The Avengers’ Japanese Release Ignites Controversy
what is this I don't even
In preparation for The Avengers opening this month in Japan, the film’s marketing team has come up with an ad campaign that has some people very upset, and rightfully so: in Japanese, the film’s tagline is 日本よ、これが映画だ, translated as “Hey Japan, this is a movie”. While that sentence might seem utterly inoffensive, for a few prominent voices in Japan, it’s a phrase loaded with notions of cultural and cinematic superiority. Hey Mary Sue readers, this is a blog, hit the jump to find out more!
According to journalist Takashi Odajima, the tagline cultural imperialism and a deep sense of superiority — it would be like colonialists saying “Hey native people, this is culture,” or The New York Times saying “Hey Japan, this is journalism.” Other folks, particularly 2ch users, Japan’s largest textboard, cautioned against being upset, fearing that it would show an inferiority complex, or that Japan was easily upset by a tagline “likely thought up by a Japanese person.”
In reality, both reactions speak to how bad the tagline is: it’s flippant, snotty, and it’s awful that Japanese folks have to worry about seeming overly sensitive about it. Honestly, who thought of this tag? It seems to be assuming so many erroneous things, namely that 1) Japan has never heard of The Avengers, 2) Japan doesn’t produce real movies, and 3) The Avengers is such a good film, it needs no introduction.
And hey, it is a good film. But is it good enough to subvert the conventions of cinema and foreign film exchange? To put it in perspective, if Japan released a movie that was a big hit overseas and marketed it to us in a similar way, I have no doubt in my mind that the Internet would be blowing up over a disrespect for American cinema and culture, and frankly, a disrespect for our capacity to enjoy foreign films.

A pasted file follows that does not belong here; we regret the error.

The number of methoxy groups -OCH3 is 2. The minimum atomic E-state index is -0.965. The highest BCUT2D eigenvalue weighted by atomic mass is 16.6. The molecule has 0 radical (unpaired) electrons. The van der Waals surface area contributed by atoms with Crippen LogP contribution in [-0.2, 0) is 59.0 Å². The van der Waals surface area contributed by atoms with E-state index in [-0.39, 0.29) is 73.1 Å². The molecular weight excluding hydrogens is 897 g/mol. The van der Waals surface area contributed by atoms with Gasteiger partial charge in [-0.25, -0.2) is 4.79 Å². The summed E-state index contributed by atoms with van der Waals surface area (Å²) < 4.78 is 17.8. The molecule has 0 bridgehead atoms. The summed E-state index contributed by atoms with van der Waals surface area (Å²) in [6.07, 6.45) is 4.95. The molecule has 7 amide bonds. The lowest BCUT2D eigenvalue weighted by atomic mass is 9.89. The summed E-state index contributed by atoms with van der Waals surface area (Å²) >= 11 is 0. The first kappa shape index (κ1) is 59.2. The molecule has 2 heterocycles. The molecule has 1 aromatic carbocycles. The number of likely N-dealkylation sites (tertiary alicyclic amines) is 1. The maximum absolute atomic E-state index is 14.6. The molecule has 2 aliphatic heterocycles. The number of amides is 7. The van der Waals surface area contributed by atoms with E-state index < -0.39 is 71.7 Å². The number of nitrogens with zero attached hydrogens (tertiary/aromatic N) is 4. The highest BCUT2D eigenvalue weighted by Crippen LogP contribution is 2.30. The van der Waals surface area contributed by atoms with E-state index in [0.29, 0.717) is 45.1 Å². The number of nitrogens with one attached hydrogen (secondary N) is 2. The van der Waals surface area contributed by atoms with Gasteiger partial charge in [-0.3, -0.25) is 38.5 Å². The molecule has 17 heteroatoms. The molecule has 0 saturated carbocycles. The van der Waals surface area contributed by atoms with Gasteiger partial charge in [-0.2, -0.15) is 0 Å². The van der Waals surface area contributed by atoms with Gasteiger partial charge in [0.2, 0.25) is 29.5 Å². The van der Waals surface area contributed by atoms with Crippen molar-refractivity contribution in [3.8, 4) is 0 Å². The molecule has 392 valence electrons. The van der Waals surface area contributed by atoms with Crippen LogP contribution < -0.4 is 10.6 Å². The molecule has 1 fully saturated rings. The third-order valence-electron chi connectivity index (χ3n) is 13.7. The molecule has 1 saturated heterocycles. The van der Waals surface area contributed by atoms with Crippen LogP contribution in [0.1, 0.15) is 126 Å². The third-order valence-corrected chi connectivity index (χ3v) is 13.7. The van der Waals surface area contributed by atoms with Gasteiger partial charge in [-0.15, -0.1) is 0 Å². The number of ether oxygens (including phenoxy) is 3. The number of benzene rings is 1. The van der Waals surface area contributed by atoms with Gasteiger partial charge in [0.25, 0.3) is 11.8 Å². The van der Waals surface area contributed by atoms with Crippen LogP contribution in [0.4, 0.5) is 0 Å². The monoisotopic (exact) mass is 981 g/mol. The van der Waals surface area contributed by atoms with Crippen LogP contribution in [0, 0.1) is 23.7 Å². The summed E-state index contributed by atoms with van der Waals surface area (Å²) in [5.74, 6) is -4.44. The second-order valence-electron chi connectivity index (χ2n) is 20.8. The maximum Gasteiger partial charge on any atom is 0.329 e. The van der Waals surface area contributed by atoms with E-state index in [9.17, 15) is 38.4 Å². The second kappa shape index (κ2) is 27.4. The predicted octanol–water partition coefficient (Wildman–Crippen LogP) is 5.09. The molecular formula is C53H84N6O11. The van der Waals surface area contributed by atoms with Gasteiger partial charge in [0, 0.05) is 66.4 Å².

So, let’s blow up about it, or at least talk about it, but the right way. One of the great things about global cinema is the ability to connect and relate to other nations and cultures while still understanding the global and historical context that we all live in — I think Japan would have enjoyed The Avengers immensely, without movie executives evoking Western cultural imperialism in their ad campaigns.
Metal Gear Solid mastermind Hideo Kojima, who hasn’t publicly talked about the issue, tweeted a funny advertisement by the team behind Japanese film The Kirishima Thing: “Hey Hollywood, this is a Japanese movie”. While it’s great to maintain a sense of humor about the situation, I sincerely hope the next blockbusters to come out of our country roll back the offensive marketing campaign, lest we see “Hey Japan, this is the hero you deserve, but not the one you need right now.”
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